Welcome to the 2016 Awards Profiles series, where we talk about high and low-profile films coming to a theater near you at some point this year. We will analyze the potential for these films to be players for the Academy Awards, and while many of these have the potential to be recognized, many will not either by quality or being pushed back to the following year. For the next eight weeks, we will bring you a film every weekday to talk about their potential. If you have a suggestion, please include it in the comments below. If you missed a film, click on the tag or category Awards Profile.
Directed By: Amma Asante
Written By: Guy Hibbert
Cast: David Oyelowo, Rosamund Pike, Tom Felton, Laura Carmichael, Jack Davenport, Jack Lowden, Terry Pheto and Vusi Kunene
Synopsis (From IMDB): Prince Seretse Khama of Botswana causes an international stir when he marries a white woman from London in the late 1940s.
Why It Could Succeed:
Director Amma Asante and actors David Oyelowo and Rosamund Pike make for a powerful trio destined to unleash a holy rain of praise from critics with A United Kingdom. All three have been singled out in their respective careers for unwavering commitment and free-flowing passion. Amma Asante’s past two films, A Way of Life and Belle, are character-driven but fully engage with the turbulent social climate impacting their protagonists. Belle became a sleeper indie hit and huge star vehicle for Gugu Mbatha-Raw because it allowed its titular character to steer the course of history without sacrificing individual happiness. Asante’s films are widely appealing because matters of the state and matters of the heart work in tandem, buoying one another to pave a better world for those marginalized by an unfair system.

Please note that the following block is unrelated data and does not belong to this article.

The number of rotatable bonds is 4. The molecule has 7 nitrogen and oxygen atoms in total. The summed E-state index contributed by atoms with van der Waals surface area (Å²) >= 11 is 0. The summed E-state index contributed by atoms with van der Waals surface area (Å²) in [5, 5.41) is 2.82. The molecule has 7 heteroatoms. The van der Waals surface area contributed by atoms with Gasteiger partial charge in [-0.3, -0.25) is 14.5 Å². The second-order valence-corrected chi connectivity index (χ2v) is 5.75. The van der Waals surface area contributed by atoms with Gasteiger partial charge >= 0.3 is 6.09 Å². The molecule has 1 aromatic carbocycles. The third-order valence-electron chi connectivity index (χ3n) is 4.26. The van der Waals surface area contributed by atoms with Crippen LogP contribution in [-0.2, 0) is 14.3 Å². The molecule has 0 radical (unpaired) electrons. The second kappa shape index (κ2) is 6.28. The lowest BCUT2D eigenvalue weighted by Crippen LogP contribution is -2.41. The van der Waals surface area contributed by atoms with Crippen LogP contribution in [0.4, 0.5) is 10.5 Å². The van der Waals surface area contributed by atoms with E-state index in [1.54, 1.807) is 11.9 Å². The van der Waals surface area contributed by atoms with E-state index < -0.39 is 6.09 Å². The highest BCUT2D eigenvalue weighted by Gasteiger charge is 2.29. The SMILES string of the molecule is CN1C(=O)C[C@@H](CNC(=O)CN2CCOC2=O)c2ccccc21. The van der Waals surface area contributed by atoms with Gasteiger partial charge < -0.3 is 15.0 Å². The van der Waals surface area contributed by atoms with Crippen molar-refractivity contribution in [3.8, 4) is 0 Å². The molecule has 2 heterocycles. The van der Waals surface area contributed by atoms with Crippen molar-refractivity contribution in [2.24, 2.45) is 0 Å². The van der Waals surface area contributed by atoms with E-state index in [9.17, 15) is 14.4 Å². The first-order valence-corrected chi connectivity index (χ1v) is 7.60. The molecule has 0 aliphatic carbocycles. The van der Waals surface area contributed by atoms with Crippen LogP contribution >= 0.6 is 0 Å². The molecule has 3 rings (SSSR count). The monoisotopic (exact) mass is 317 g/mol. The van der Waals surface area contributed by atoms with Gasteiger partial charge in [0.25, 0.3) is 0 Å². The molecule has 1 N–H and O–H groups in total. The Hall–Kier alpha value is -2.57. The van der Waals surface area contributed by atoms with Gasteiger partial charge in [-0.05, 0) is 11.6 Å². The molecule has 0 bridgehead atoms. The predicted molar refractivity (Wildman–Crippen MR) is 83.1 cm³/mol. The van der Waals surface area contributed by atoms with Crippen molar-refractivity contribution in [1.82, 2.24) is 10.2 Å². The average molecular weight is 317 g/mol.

Like Belle, A United Kingdom features a controversial interracial romance among the ruling class that quickly becomes the impetus for radical progressive change across the continent. In this case, Oyelowo plays the real-life Seretse Khama, the eventual president of Botswana who fought for his country’s independence from Great Britain and took a major stance against neighboring South Africa’s apartheid government. Khama and his Caucasian wife, First Lady of Botswana Ruth Williams – who was raised in an upper-class London household and served as an ambulance driver in World War II – became a symbol of global unity despite differences in skin color and national upbringing. So long as Asante mixes a similar batch of ingredients used for Belle into the final cut of A United Kingdom, the latter film will be accessible to all and wholly approved by ardent fans of the “sweeping romance” genre. The box office successes of 2014’s Belle and last year’s Far from the Madding Crowd prove there’s still a major demand for historical costume dramas of this ilk so long as their themes resonate as forcefully today as they did upon inception.
Why It Could Fail:
While production company Pathé is the French equivalent of Warner Brothers, even it won’t be able to compete in market visibility with Walt Disney Pictures’ Queen of Katwe, David Oyelowo’s higher profile awards film set to debut this year. A United Kingdom currently has neither a U.S. distributor nor a set release date, leaving it in a state of post-production flux until it debuts at the upcoming Berlin Film Festival. Depending on reviews of the film – a passion project for Oyelowo who pushed for Asante to direct and Pike to costar – A United Kingdom could either be picked up by a stateside distributor or be ignored entirely. Such uncertainty naturally shakes one’s confidence in both the quality of the film and its awards potential, especially since Queen of Katwe will be dominating headlines and building buzz through the year. The latter movie marks Lupita Nyong’o’s return to live action since winning her Academy Award for 12 Years a Slave. Although Hollywood is incrementally changing for the better, it’s still a self-serving entity that would have no problem undercutting one POC biographical drama to bolster another if it means maximizing profits for its pony in the race.